6. End on a high note. Think of something you got to you wouldn’t normally. If you threw away a broken toy (because you stood on it) that works as de cluttering. If you posted a photo of your kids on Instagram you’ve worked towards building your personal brand. I think you’ve got the picture.

Now wait for the kids to go to sleep, sit back with a drink, and marvel at your ‘done list’ and the productiveness of your day. You’re awesome.

Goldilocks and the three (pairs)

I feel like I’m living in a fairytale right now, and not in a good way. I’m not sleeping beauty, I haven’t got a full nights sleep in over three years so her situation sounds great right about now. And I’m not Cinderella either. Although I do clean all day there’s no fairy god mother with a makeover in sight and I already have my Prince Charming. No, right now I’m living an episode of goldilocks and the three bears, wardrobe edition, and my pants are too big, too small, and seldom just right.

Being a woman and managing to dress yourself is complicated to begin with. Weight fluctuations make it harder. Damn hard. Throw in the havoc having children wreaks on your body and you are left with the dismal situation of ‘I’ve got nothing to wear’.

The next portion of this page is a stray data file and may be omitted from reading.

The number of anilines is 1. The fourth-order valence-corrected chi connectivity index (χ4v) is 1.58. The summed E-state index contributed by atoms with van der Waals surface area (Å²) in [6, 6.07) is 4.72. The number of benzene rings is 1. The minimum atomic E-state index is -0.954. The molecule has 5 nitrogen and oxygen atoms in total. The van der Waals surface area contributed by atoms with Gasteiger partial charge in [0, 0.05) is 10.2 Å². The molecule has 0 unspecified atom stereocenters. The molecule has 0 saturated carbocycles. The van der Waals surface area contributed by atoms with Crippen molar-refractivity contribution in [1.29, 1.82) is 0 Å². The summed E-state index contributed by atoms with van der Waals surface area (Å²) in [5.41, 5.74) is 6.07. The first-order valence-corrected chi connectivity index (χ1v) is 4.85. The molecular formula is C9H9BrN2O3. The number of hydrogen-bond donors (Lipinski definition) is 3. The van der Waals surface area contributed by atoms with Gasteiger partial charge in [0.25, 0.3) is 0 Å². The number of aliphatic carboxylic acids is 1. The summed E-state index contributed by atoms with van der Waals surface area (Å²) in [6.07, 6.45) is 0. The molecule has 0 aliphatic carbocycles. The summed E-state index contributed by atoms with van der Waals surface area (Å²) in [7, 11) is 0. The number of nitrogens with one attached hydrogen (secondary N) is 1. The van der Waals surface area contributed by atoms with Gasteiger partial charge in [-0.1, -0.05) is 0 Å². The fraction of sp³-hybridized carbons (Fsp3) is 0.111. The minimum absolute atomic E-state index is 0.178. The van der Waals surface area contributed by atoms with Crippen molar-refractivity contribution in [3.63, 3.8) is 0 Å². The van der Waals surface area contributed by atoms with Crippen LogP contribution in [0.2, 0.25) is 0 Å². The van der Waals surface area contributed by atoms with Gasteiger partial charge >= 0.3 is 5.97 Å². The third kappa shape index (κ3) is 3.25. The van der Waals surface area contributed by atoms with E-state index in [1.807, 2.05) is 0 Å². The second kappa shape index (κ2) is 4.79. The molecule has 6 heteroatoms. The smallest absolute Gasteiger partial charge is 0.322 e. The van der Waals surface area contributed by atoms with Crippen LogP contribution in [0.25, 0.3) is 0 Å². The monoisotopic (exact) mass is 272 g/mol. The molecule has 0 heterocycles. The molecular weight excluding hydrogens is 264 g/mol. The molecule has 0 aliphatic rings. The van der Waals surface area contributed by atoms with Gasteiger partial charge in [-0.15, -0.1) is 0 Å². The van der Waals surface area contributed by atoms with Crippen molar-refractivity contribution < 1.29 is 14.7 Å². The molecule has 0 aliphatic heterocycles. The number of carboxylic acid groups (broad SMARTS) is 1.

Thanks to two beautiful boys and a weight gain of around 30kgs during my first pregnancy my closet is now made up of 3 types of pants…

The too big – these are dangerous territory, you see, because when you are feeling lazy they look ever so comfortable. The problem here is that a few hours into the day they are falling off my now-not-pregnant butt and having to yank up your pants every time you bend down to pick up a child can turn into a sleep deprivation induced, irritation fuelled rage. Why won’t my damn pants stay on. Fml.

The too small – aah the days when you thought you were fat but really now you wish you were ‘that fat’. My size 8 pre baby skinny jeans mock me from the hanger bringing back memories of times when I could throw them on and ‘pop out for a drink’ without months of pre-planning. Now they waste my time by getting in the way of things I could actually be wearing while my toddler screams ‘where we going?!’